Review: Mud – An examination of Arkansas-style amour
Mark Twain meets modern times as writer/director Jeff Nichols poetically explores the hazardous and winding paths of love while using the Mississippi River and its western shore along Arkansas as a symbolic backdrop in his new film, Mud.
I couldn’t pinpoint exactly when this story takes place and I’m sure that its date was intentionally left ambiguous in order to give the film a timeless feel; but I’m guessing it is set in the late 1970s or early ’80s, before video games and the Internet consumed most children’s time and they actually went outdoors for adventure.
Ellis (Tye Sheridan) and Neckbone (Jacob Lofland) are young teenage boys growing up on the banks of the Mississippi River. They’ve heard rumors of a boat that was suspended in a treetop during a flood and the friends go exploring to try to find the curious craft. When they locate the boat they also find an eccentric drifter named “Mud” (Matthew McConaughey) who is living in the trees on board the vessel.
It turns out that Mud in on the run after killing a man that beat-up his former flame, Juniper (Reese Witherspoon), and now he’s hiding in the woods waiting to meet up with the woman. Ellis is infatuated by Mud’s story and the boys decide to help him contact Juniper and assist in the couple’s escape by getting the treetop boat back in the water.
Mud is an ultra-superstitious character who wears a shirt lined with wolfsbane to ward off werewolves and has crosses nailed into the bottom of his boots to protect him from demons. He’s wise and wacky at the same time and although he appears to be a “bum” he takes offense to the term and intelligently defends himself against that label.
In addition to a police manhunt for Mud, the family of the man he killed, headed up by his father, King (Joe Don Baker), is also after the flaky fugitive with the intention to murder him. Their team of bounty hunters and King’s other son are watching Juniper’s every move as she is holed-up in in a local motel.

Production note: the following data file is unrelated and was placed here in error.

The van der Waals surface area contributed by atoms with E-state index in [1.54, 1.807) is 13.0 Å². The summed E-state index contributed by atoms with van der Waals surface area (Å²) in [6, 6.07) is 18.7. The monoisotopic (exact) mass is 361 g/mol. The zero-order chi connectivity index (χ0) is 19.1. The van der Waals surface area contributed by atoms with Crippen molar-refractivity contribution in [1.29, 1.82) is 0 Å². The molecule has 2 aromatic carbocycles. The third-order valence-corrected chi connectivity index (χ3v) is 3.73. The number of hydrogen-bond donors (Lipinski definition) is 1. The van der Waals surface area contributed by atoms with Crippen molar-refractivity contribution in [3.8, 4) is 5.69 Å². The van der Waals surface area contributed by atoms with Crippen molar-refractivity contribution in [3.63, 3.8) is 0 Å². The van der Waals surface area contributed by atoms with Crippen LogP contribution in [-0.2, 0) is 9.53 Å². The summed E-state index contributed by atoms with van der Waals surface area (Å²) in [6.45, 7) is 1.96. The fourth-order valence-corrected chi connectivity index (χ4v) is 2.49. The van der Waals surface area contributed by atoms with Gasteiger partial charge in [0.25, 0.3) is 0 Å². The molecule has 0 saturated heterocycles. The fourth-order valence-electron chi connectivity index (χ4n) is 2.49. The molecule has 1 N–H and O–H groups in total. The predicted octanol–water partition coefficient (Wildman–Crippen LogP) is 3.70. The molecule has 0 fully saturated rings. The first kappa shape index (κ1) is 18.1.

Ellis and Neckbone secretly take food and scavenged parts across the river to Mud while also running interference for Juniper; and in addition to his cloak & dagger efforts for Mud, Ellis is also living through his parents’ divorce and his first romantic experiences with an older girl, May Pearl (Bonnie Sturdivant), who is just toying with the boy’s emotions.
Mud is a very nice coming-of-age film on the same shelf as Stand by Me and is also reminiscent of Sling Blade. Nichols’ effort is not of the same caliber as those other two films, but they are all quite similar in that they are about young men discovering themselves while dealing with damaged adults amidst tense and violent situations.
I liked this movie a lot, but I think that one of its minor flaws is the way the in which the violence unfolds towards the climax of the story. I don’t want to give too much away, but this was a quiet, thoughtful and honest film until it stumbles into a rather absurd sequence towards its finish. Nichols could have easily tweaked this ending and saved ten minutes from the movie’s excessive 130 minute running time. That being said, the rest of the movie is so delightful I’m willing to forgive its foolhardy finale.
Matthew McConaughey is absolutely wonderful in this film, as he has been in his past several roles, including The Paperboy and Killer Joe. This actor is so much more than a pretty bongo-playing face and it’s thrilling to watch him develop into this bold and versatile professional. It’s getting to the point where the McConaughey stamp on a film is a sign of high-quality. Scary.
The teenage actors who play Ellis and Neckbone (Sheridan and Lofland) in Mud are also first rate and they are backed-up by a cast that also includes Sam Shepard as Tom Blankenship, Ellis’ reclusive riverside neighbor who happens to be a former military sharpshooter, Sarah Paulson and Ray McKinnon as Ellis’ Mom and Dad, and Michael Shannon as Neckbone’s nutty brother who dives in the river using a Rube Goldberg-style submersible device.
Director Jeff Nichols has acknowledged being inspired by Mark Twain’s Huckleberry Finn and Tom Sawyer stories and this film certainly captures the adventurous feel of those two rapscallions’ river escapades. Despite being overlong (and the aforementioned tonal deviation at its end), Mud is a very good film that looks at the importance of loyalty and friendship and the many different stages of love, all in an unconventional and unique setting. Grade: 7.5/10
Photos © 2013 Roadside Attractions